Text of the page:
LC at Sight - Quick Payment Under a Letter of Credit

Businessman showing client where to sign document
••• Westend61 / Getty Images

An LC at sight is a letter of credit (LC) that is payable immediately – within five to ten days – after the seller meets the requirements of the letter of credit. This type of LC is the quickest form of payment for sellers, who are often selling to overseas buyers. 

Letters of Credit

All letters of credit, including sight letters of credit, depend on documents. To get paid, the beneficiary (again, often an exporter or service provider) needs to submit documents to the bank. Those documents typically include the letter of credit itself and any documents proving that the exporter has met his obligations.

Letters of credit are tools for payment, separate from a purchase or sales agreement. LCs are used to ensure that the person on the other side of the deal performs certain actions. Banks guarantee payment and hold onto the money until it can be proven that certain requirements are met. To set up a documentary letter of credit, the party making the payment will apply for a letter of credit with a local bank.

If you’re selling something (to a buyer overseas, for example), you can gain confidence by using a letter of credit: with a properly designed agreement, you’ll get paid as long as you ship the goods as agreed.

Payment is typically guaranteed by a well-established bank, so you’re not relying on the credit (or willingness) of a buyer that you may be unfamiliar with.

If you’re buying something, a letter of credit can help you avoid paying for something that never arrives. Instead of sending money and hoping for the best, your funds are held in escrow until the seller can produce documents proving that a shipment to you was made. For example, the seller might need to provide a bill of lading and other documents.

All that said, you can’t completely eliminate risk using a letter of credit – the seller could ship low-quality goods or even commit fraud and ship a box of rocks – but you can certainly reduce your risk. Banks will release funds as long as they receive the documents listed in the letter of credit. The bank will not ensure that the order was fulfilled exactly as specified in the purchase agreement. You can require an inspection certificate for the letter of credit, which gives somebody the opportunity to review the contents of the shipment before your payment is released.

What Does "Immediately" Mean?

Although payment with a sight LC is relatively quick, it is not necessarily instant. The seller’s bank (which might be the negotiating or advising bank) will review the documents submitted and make sure they meet the requirements in the letter of credit. This process may take several business days.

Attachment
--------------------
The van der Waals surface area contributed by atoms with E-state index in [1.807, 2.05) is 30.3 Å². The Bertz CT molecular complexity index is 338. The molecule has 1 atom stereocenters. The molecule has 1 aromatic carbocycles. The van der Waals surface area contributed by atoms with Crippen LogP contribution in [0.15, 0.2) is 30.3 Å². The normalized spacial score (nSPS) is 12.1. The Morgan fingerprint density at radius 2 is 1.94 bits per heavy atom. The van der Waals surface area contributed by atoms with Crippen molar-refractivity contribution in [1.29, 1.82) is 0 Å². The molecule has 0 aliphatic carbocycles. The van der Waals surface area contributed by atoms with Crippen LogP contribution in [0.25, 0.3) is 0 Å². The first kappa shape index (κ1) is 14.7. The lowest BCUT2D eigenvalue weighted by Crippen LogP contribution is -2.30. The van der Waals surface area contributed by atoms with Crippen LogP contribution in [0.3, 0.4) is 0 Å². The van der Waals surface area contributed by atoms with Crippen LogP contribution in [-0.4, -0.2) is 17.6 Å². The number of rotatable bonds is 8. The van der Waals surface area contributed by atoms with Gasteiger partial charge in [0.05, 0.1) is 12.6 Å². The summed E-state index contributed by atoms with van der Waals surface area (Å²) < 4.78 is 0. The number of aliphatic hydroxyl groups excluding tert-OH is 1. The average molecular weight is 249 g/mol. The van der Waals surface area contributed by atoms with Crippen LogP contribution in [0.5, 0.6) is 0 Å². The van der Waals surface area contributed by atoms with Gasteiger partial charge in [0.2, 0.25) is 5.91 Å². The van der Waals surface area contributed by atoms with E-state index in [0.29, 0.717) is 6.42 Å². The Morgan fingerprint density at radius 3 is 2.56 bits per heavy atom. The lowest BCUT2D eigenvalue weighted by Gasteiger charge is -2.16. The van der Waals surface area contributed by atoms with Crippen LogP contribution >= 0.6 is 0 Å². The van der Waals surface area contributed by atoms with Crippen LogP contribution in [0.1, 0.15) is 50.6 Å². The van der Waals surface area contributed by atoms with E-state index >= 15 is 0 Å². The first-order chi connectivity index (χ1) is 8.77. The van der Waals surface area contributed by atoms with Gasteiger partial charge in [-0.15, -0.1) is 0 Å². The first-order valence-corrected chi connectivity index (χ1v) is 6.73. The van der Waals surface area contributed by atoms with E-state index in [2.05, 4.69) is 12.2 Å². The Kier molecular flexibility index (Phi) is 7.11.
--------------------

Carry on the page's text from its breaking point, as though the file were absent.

In some cases, the documents must be forwarded to another bank for review. Once the bank verifies compliance, payment is made – but that almost never happens immediately. Finally, although wire transfers are a quick form of payment, it can take a day or two for funds to end up in a beneficiary's account (especially if the transfer comes from overseas).

It's probably reasonable to expect about five business days for each bank to review documentation and another one to two business days for the funds to transfer.

Alternative Letters of Credit

To understand how an LC at sight works, it might help to review how it doesn’t work. An alternative form of LC is a deferred payment letter of credit or a usance letter of credit.

With those instruments, payment happens at some future point in time – long after the documents have been submitted (perhaps 30, 90, or 180 days after).

Deferred payment gives the buyer more time to come up with funds. As a result, it can serve as a form of seller-financing, which would help to attract buyers that otherwise have to pay more quickly. The buyer also has a chance to sell the imported goods and generate revenue before the payment is due, making it easier to fund the payment (or shortening the amount of time that the buyer has to borrow from a bank).

Letters of credit can have a variety of features. For example, irrevocable letters of credit are harder to unilaterally cancel. Confirmed letters of credit add even more security because a trusted bank can guarantee the payment (in addition to the unknown bank in the buyer’s country).

To learn about other alternatives, read about the different types of letters of credit.

Why Use a Sight LC?

A letter of credit that pays at sight is beneficial for sellers. Payment arrives more quickly than it would with a deferred payment letter of credit. Exporters spend money to produce and ship goods, so getting funds back quickly helps them avoid a cash-flow crunch.

Quick payment is also preferable if you have concerns about the solvency of your buyer or any of the banks involved.

Plus, if you're dealing with a buyer (and bank) in a volatile nation, you might prefer to get paid as quickly as possible. Political unrest could lead to financial turmoil, resulting in currency changes – or you might just end up waiting forever.